ZSFG 8/12 Pearls: Constipation and the retroperitoneum

Thanks to Sara and Emily for presenting a case of a young man with constipation found to have a retroperitoneal mass, likely sarcoma.

The elusive idea of constipation has varying definitions, but Rome III criteria defines functional constipation with any 2 (two) of the following:

  • Straining
  • Lumpy hard stools
  • Sensation of incomplete evacuation
  • Manual maneuvers to facilitate at least 25% of defecations
  • Sensation of anorectal obstruction or blockage with 25 percent of bowel movements
  • Decrease in stool frequency (less than three bowel movements per week)
    • Rome III advocates that the above criteria must be fulfilled for the last three months with symptom onset six months prior to diagnosis, loose stools should rarely be present without the use of laxatives, and there must be insufficient criteria for a diagnosis of irritable bowel syndrome

Because you were wondering, the American College of Gastroenterology Task Force came together to define constipation in more “clinician friendly” way, as…

  • A symptom-based disorder defined as unsatisfactory defecation and is characterized by infrequent stools, difficult stool passage, or both

Constipation can be broken down by…

*Primary: colorectal dysfunction

  • Slow transit constipation: prolonged delay in stool transit throughout the colon
  • Dys-synergic defectation: difficulty with or inability expelling stool from the anorectum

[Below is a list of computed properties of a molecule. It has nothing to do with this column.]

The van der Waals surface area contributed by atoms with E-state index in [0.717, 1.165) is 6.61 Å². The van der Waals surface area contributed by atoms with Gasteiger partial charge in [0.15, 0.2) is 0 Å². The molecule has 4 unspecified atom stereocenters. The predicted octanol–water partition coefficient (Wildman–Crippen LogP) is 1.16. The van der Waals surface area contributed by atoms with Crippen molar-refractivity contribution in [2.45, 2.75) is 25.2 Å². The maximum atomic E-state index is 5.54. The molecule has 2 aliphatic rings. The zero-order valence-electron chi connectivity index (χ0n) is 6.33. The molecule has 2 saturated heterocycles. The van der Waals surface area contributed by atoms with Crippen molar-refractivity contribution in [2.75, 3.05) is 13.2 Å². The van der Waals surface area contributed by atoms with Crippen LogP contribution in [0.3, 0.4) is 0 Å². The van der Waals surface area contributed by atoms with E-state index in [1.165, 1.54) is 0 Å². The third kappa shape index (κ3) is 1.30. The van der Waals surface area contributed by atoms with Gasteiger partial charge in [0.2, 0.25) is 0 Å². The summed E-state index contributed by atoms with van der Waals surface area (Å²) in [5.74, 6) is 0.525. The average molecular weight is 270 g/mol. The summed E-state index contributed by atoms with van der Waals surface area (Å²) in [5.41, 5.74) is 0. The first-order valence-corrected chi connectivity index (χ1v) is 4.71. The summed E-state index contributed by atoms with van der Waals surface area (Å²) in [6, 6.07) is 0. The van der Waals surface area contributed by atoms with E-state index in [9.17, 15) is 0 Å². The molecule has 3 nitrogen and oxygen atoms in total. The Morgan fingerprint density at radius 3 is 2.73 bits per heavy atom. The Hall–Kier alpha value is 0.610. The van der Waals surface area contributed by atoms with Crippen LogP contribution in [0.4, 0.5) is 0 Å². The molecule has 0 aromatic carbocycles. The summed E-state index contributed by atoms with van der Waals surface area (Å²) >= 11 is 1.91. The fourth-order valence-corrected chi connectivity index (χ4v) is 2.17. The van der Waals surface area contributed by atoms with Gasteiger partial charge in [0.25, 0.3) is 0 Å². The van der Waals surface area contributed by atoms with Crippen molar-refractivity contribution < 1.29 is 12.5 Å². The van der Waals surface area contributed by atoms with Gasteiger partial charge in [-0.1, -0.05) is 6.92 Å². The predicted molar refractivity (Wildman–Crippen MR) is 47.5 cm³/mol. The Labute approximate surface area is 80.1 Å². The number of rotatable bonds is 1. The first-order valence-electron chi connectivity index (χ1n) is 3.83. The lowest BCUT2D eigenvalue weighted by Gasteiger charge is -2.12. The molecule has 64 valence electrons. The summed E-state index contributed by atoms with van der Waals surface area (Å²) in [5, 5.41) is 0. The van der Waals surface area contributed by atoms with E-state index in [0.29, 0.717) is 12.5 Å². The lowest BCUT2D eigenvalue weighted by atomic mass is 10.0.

• Irritable bowel syndrome

*Secondary:
constipation.JPG

Dr. Cello also came prepared with pearls on GI malignancy location, mass origin with regards to respiration, and potential etiologies of retroperitoneal masses…

GI malignancy location relative to symptoms:

  • Right sided colonic lesion: non-obstructive sx’s
  • Left sided lesion (smaller lumen): hematochezia, obstructive sx’s

Abdominal mass origin relative to respiration…let your physical exam guide you. How the GI system reacts to respiration will help you localize a mass adjacent to or arising from a particular anatomical structure

  • Duodenum/most of pancreas/RP structures DO NOT move with respiration
  • Stomach/rest of small bowel/appendix/colon/liver DO move with respiration

 

Solid retroperitoneal (RP) neoplasms divided into four main groups (see below for amazing **review article from Cleveland** which compliments Cello’s pearls)

(a) mesodermal neoplasms: liposarcoma (33% of primary RP sarcomas), leiomyosarcoma (28%), malignant fibrous histiocytomas (19%), less common sarcomas
(b) neurogenic tumors (i.e. schwannoma, neurofibroma, neuroblastoma, malignant nerve sheath tumors)
(c) germ cell, sex cord, and stromal tumors (teratoma, granulosa cell tumor)
(d) lymphoid and hematologic neoplasms (lymphoma, extramedullary plasmacytoma)

 

What does the retroperitoneal space look like? At the level of the kidneys…

retroperitoneal space.jpg

FIGURE: The anterior pararenal space (APRS) is located between the parietal peritoneum (PP) and the anterior renal fascia (ARF) and contains the pancreas (Pan), the ascending colon (AC), and the descending colon (DC). The posterior pararenal space (PPRS) is located between the posterior renal fascia (PRF) and the transversalis fascia (TF). The perirenal space (PRS) is located between the anterior renal fascia and the posterior renal fascia. Ao = aorta, IVC = inferior vena cava, LCF = lateroconal fascia.

 

References:
http://gi.org/wp-content/uploads/2014/08/IBS_CIC_Monograph_AJG_Aug_2014.pdf

**Rajiah et al. Imaging of Uncommon Retroperitoneal masses. RadioGraphics. 2011. DOI: http://dx.doi.org/10.1148/rg.314095132

http://www.uptodate.com/contents/constipation-in-the-older-adult?source=machineLearning&search=constipation+adult&selectedTitle=2%7E150&sectionRank=3&anchor=H29212415#H29212415

 

Evernote link: https://www.evernote.com/shard/s354/sh/ec8f5350-cd18-4d93-b983-34e42db98354/71dbdf1eba4b8254552bb476df8f0cab

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